6 Secrets for Selling More at Trade Shows & Craft Fairs
How to get people to look at what You're selling & want to buy out your booth
Home shows. Industry shows. Craft Fairs. They’re all great opportunities to market your small business and sell your wares. Whether you have a trade show circuit that you run regularly or are exhibiting at your one and only event of the season, the same principles of show success apply. Here’s how you can increase your sales when you’ve taken your products and services on the road.
Choose the right venues.
If you’re an artist or crafter, you already know this, but it applies to every business.
The first secret of selling more at any show or fair is that you and your products and services will be judged partly by those around you.
So bluntly, if the stuff around you is junk, the perceived value of your products and services will suffer. Likewise, if everything around you is top-notch, your products and services will immediately gain luster.
So it’s important that you research any place you’re planning to sell ahead of time as best you can.
Before you attend that trade show, choose the best shows for your products and/or services and prepare in advance to maximize your profit.
Price your products appropriately.
Before you start slapping stickers on anything, read and memorize this first rule of pricing:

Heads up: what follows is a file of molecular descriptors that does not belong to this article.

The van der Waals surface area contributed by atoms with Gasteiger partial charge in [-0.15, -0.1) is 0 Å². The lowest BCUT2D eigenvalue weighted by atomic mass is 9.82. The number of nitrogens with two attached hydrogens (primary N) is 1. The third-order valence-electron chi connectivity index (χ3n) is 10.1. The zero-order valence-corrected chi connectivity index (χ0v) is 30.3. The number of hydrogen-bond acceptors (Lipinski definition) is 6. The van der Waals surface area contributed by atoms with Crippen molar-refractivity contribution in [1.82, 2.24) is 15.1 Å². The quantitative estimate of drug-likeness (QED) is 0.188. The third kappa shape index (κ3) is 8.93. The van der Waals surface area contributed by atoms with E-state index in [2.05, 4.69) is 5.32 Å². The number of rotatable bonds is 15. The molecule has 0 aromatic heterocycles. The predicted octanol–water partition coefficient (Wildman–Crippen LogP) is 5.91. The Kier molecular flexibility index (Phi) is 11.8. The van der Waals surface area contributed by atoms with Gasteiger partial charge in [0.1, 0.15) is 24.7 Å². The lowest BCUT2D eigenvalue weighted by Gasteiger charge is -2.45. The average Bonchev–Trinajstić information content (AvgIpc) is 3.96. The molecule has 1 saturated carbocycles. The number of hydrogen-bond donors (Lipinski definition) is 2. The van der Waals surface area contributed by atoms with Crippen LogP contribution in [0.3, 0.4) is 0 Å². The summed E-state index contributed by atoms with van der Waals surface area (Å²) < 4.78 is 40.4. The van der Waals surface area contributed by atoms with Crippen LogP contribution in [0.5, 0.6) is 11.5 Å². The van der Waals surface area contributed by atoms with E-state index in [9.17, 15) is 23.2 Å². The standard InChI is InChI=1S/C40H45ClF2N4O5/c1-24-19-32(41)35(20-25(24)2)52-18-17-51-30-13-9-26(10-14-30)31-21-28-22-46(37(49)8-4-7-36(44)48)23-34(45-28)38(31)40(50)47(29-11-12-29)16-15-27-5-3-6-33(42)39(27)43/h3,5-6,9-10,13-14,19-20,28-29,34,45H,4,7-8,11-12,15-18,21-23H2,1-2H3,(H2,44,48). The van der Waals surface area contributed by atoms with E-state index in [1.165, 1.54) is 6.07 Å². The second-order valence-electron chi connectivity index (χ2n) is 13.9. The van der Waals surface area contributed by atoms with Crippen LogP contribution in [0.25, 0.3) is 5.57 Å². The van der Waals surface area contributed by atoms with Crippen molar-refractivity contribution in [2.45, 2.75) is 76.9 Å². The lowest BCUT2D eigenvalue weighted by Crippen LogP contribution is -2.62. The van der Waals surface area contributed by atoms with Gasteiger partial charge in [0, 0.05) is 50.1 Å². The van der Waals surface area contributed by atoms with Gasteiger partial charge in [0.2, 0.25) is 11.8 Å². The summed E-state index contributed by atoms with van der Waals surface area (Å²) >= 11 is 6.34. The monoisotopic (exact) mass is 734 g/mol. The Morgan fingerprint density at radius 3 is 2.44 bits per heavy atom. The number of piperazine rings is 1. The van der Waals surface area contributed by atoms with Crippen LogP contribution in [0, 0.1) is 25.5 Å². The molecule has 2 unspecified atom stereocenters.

Price is not about what it’s worth; it’s about what it will sell for.
Novices often make the mistake of pricing their products and services according to materials and/or time put into them.
For instance, a person who creates wooden toys will add up the cost of the wood, glue and other materials that they bought to produce the toys and then add in the hours they spent cutting and carving them to come up with what the toy is worth – and then write that on a tag or a sign as the price.
But that’s not a price; that’s how you do a break-even analysis.
Okay. What’s the difference between a painting of a soup can and a painting of a soup can by Andy Warhol?
If you answered “millions of dollars”, you’re right. But do you really think that Andy Warhol spent hundreds and hundreds of hours creating that one painting?
So to establish an appropriate price, yes, do a break-even analysis first, because that tells you the price you must not go below if you’re going to make any money.
Then do the research necessary to check out your competition and make note of what they’re charging for the same or similar products or services.
And then choose your strategy. Are you going to charge less, the same or more than your competitors for your products or services? Remember, you should only charge more if you can justify the increase as a perceived value to the customer.
In other words, take a hard look at yourself and your product or service. Are you the just anybody who painted the soup can or an Andy Warhol? Most of us fall somewhere in between – and that’s the art of pricing.
Create a trade show display that's going to draw customers to your booth.
Think visibility first, before anything else. Before you can sell anyone anything, you have to get them to your booth.
If you’ve ever attended a large trade show, you know that there seem to be big electronic display screens everywhere, showing everything from flashing words through full-length movies about attendee’s products.
Well, that sort of thing might work for you too, depending on your venue and what you’re selling.
But you don’t have to use a screen to get people to pay attention and come over. At a recent farmer’s market, one of the vendors was dressed as a pirate (which tied in perfectly to the name of his farm) and his stall full of vegetables was mobbed.